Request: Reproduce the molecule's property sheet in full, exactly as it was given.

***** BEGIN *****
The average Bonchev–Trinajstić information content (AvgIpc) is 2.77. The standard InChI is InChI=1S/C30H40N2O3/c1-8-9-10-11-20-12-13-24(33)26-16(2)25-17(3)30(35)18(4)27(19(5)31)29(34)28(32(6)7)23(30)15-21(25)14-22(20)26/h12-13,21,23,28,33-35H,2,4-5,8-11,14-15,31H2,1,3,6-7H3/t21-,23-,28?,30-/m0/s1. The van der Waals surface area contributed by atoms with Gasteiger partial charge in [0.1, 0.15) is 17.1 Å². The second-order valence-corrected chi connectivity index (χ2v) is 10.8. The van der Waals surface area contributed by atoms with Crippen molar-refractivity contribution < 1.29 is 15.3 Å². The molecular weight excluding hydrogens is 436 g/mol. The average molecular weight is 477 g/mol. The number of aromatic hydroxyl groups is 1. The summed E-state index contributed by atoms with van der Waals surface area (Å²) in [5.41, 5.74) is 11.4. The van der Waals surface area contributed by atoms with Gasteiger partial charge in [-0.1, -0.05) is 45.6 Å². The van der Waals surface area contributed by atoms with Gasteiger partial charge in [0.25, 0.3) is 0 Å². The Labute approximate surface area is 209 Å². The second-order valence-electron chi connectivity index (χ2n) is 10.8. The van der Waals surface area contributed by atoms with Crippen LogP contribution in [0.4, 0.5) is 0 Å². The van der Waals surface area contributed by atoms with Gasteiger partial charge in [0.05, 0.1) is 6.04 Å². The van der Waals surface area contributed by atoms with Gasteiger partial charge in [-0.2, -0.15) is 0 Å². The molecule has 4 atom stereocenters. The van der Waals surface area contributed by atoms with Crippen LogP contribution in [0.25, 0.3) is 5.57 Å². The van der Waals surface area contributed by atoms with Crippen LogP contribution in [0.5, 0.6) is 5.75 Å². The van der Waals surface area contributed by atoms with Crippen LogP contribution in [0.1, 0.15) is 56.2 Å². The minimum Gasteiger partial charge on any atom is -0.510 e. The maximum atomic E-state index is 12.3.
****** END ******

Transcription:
The average Bonchev–Trinajstić information content (AvgIpc) is 2.77. The standard InChI is InChI=1S/C30H40N2O3/c1-8-9-10-11-20-12-13-24(33)26-16(2)25-17(3)30(35)18(4)27(19(5)31)29(34)28(32(6)7)23(30)15-21(25)14-22(20)26/h12-13,21,23,28,33-35H,2,4-5,8-11,14-15,31H2,1,3,6-7H3/t21-,23-,28?,30-/m0/s1. The van der Waals surface area contributed by atoms with Gasteiger partial charge in [0.1, 0.15) is 17.1 Å². The second-order valence-corrected chi connectivity index (χ2v) is 10.8. The van der Waals surface area contributed by atoms with Crippen molar-refractivity contribution < 1.29 is 15.3 Å². The molecular weight excluding hydrogens is 436 g/mol. The average molecular weight is 477 g/mol. The number of aromatic hydroxyl groups is 1. The summed E-state index contributed by atoms with van der Waals surface area (Å²) in [5.41, 5.74) is 11.4. The van der Waals surface area contributed by atoms with Gasteiger partial charge in [-0.1, -0.05) is 45.6 Å². The van der Waals surface area contributed by atoms with Gasteiger partial charge in [0.25, 0.3) is 0 Å². The Labute approximate surface area is 209 Å². The second-order valence-electron chi connectivity index (χ2n) is 10.8. The van der Waals surface area contributed by atoms with Crippen LogP contribution in [0.4, 0.5) is 0 Å². The van der Waals surface area contributed by atoms with Gasteiger partial charge in [0.05, 0.1) is 6.04 Å². The van der Waals surface area contributed by atoms with Gasteiger partial charge in [-0.2, -0.15) is 0 Å². The molecule has 4 atom stereocenters. The van der Waals surface area contributed by atoms with Crippen LogP contribution in [0.25, 0.3) is 5.57 Å². The van der Waals surface area contributed by atoms with Crippen LogP contribution in [0.5, 0.6) is 5.75 Å². The van der Waals surface area contributed by atoms with Crippen LogP contribution in [0.1, 0.15) is 56.2 Å². The minimum Gasteiger partial charge on any atom is -0.510 e. The maximum atomic E-state index is 12.3.